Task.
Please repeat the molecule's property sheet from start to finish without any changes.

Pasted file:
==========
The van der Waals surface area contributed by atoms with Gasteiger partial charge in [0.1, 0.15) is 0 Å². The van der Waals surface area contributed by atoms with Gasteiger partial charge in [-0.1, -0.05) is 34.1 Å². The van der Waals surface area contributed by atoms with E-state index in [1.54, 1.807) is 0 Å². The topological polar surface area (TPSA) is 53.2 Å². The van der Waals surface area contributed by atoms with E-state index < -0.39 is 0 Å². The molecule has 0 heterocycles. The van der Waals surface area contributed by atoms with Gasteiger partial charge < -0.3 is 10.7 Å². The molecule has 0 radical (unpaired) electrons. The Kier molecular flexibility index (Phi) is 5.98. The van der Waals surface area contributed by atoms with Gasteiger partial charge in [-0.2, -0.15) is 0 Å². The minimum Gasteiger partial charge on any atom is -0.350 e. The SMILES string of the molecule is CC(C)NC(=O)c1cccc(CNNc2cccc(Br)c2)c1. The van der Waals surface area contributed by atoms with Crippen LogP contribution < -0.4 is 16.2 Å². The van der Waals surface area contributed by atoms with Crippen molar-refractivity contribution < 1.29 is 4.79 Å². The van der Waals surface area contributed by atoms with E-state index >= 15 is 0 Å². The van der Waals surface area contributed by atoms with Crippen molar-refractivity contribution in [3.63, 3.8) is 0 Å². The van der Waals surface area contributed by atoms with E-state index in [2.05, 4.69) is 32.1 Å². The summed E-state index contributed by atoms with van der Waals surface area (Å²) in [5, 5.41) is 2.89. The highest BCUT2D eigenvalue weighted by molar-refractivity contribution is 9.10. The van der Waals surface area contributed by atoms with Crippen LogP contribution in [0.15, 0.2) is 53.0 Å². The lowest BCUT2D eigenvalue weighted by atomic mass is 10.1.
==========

The van der Waals surface area contributed by atoms with Gasteiger partial charge in [0.1, 0.15) is 0 Å². The van der Waals surface area contributed by atoms with Gasteiger partial charge in [-0.1, -0.05) is 34.1 Å². The van der Waals surface area contributed by atoms with E-state index in [1.54, 1.807) is 0 Å². The topological polar surface area (TPSA) is 53.2 Å². The van der Waals surface area contributed by atoms with E-state index < -0.39 is 0 Å². The molecule has 0 heterocycles. The van der Waals surface area contributed by atoms with Gasteiger partial charge < -0.3 is 10.7 Å². The molecule has 0 radical (unpaired) electrons. The Kier molecular flexibility index (Phi) is 5.98. The van der Waals surface area contributed by atoms with Gasteiger partial charge in [-0.2, -0.15) is 0 Å². The minimum Gasteiger partial charge on any atom is -0.350 e. The SMILES string of the molecule is CC(C)NC(=O)c1cccc(CNNc2cccc(Br)c2)c1. The van der Waals surface area contributed by atoms with Crippen LogP contribution < -0.4 is 16.2 Å². The van der Waals surface area contributed by atoms with Crippen molar-refractivity contribution < 1.29 is 4.79 Å². The van der Waals surface area contributed by atoms with E-state index >= 15 is 0 Å². The van der Waals surface area contributed by atoms with Crippen molar-refractivity contribution in [3.63, 3.8) is 0 Å². The van der Waals surface area contributed by atoms with E-state index in [2.05, 4.69) is 32.1 Å². The summed E-state index contributed by atoms with van der Waals surface area (Å²) in [5, 5.41) is 2.89. The highest BCUT2D eigenvalue weighted by molar-refractivity contribution is 9.10. The van der Waals surface area contributed by atoms with Crippen LogP contribution in [0.15, 0.2) is 53.0 Å². The lowest BCUT2D eigenvalue weighted by atomic mass is 10.1.